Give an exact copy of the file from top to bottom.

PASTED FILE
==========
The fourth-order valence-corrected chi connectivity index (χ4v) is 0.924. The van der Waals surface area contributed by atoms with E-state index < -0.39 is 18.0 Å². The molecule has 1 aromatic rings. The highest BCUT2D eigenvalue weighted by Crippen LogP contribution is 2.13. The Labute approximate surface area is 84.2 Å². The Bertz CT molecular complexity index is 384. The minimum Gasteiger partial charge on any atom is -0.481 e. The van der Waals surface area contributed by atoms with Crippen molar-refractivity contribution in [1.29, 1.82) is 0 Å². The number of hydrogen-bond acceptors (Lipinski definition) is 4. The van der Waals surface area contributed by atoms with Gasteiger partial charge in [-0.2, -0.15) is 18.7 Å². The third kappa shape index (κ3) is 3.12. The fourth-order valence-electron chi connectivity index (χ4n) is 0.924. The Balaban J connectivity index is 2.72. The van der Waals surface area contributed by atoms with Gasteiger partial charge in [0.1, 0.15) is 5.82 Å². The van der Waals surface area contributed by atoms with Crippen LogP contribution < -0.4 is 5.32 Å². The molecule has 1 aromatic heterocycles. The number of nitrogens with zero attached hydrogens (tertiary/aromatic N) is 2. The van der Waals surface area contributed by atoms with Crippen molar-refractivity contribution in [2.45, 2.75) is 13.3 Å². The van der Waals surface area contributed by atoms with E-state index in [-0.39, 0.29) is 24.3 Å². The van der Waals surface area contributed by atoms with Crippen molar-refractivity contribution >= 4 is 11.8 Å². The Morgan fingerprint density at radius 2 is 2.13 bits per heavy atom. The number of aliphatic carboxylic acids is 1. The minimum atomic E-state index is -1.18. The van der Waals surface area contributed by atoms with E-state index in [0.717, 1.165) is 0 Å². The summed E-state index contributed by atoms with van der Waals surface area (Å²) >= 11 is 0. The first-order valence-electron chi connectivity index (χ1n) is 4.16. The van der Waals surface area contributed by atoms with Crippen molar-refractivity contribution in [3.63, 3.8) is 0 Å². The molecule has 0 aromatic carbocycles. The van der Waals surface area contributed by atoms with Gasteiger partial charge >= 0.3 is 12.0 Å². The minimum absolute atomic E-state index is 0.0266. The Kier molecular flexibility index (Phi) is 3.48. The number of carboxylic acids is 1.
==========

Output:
The fourth-order valence-corrected chi connectivity index (χ4v) is 0.924. The van der Waals surface area contributed by atoms with E-state index < -0.39 is 18.0 Å². The molecule has 1 aromatic rings. The highest BCUT2D eigenvalue weighted by Crippen LogP contribution is 2.13. The Labute approximate surface area is 84.2 Å². The Bertz CT molecular complexity index is 384. The minimum Gasteiger partial charge on any atom is -0.481 e. The van der Waals surface area contributed by atoms with Crippen molar-refractivity contribution in [1.29, 1.82) is 0 Å². The number of hydrogen-bond acceptors (Lipinski definition) is 4. The van der Waals surface area contributed by atoms with Gasteiger partial charge in [-0.2, -0.15) is 18.7 Å². The third kappa shape index (κ3) is 3.12. The fourth-order valence-electron chi connectivity index (χ4n) is 0.924. The Balaban J connectivity index is 2.72. The van der Waals surface area contributed by atoms with Gasteiger partial charge in [0.1, 0.15) is 5.82 Å². The van der Waals surface area contributed by atoms with Crippen LogP contribution < -0.4 is 5.32 Å². The molecule has 1 aromatic heterocycles. The number of nitrogens with zero attached hydrogens (tertiary/aromatic N) is 2. The van der Waals surface area contributed by atoms with Crippen molar-refractivity contribution in [2.45, 2.75) is 13.3 Å². The van der Waals surface area contributed by atoms with E-state index in [-0.39, 0.29) is 24.3 Å². The van der Waals surface area contributed by atoms with Crippen molar-refractivity contribution >= 4 is 11.8 Å². The Morgan fingerprint density at radius 2 is 2.13 bits per heavy atom. The number of aliphatic carboxylic acids is 1. The minimum atomic E-state index is -1.18. The van der Waals surface area contributed by atoms with E-state index in [0.717, 1.165) is 0 Å². The summed E-state index contributed by atoms with van der Waals surface area (Å²) >= 11 is 0. The first-order valence-electron chi connectivity index (χ1n) is 4.16. The van der Waals surface area contributed by atoms with Crippen molar-refractivity contribution in [3.63, 3.8) is 0 Å². The molecule has 0 aromatic carbocycles. The van der Waals surface area contributed by atoms with Gasteiger partial charge >= 0.3 is 12.0 Å². The minimum absolute atomic E-state index is 0.0266. The Kier molecular flexibility index (Phi) is 3.48. The number of carboxylic acids is 1.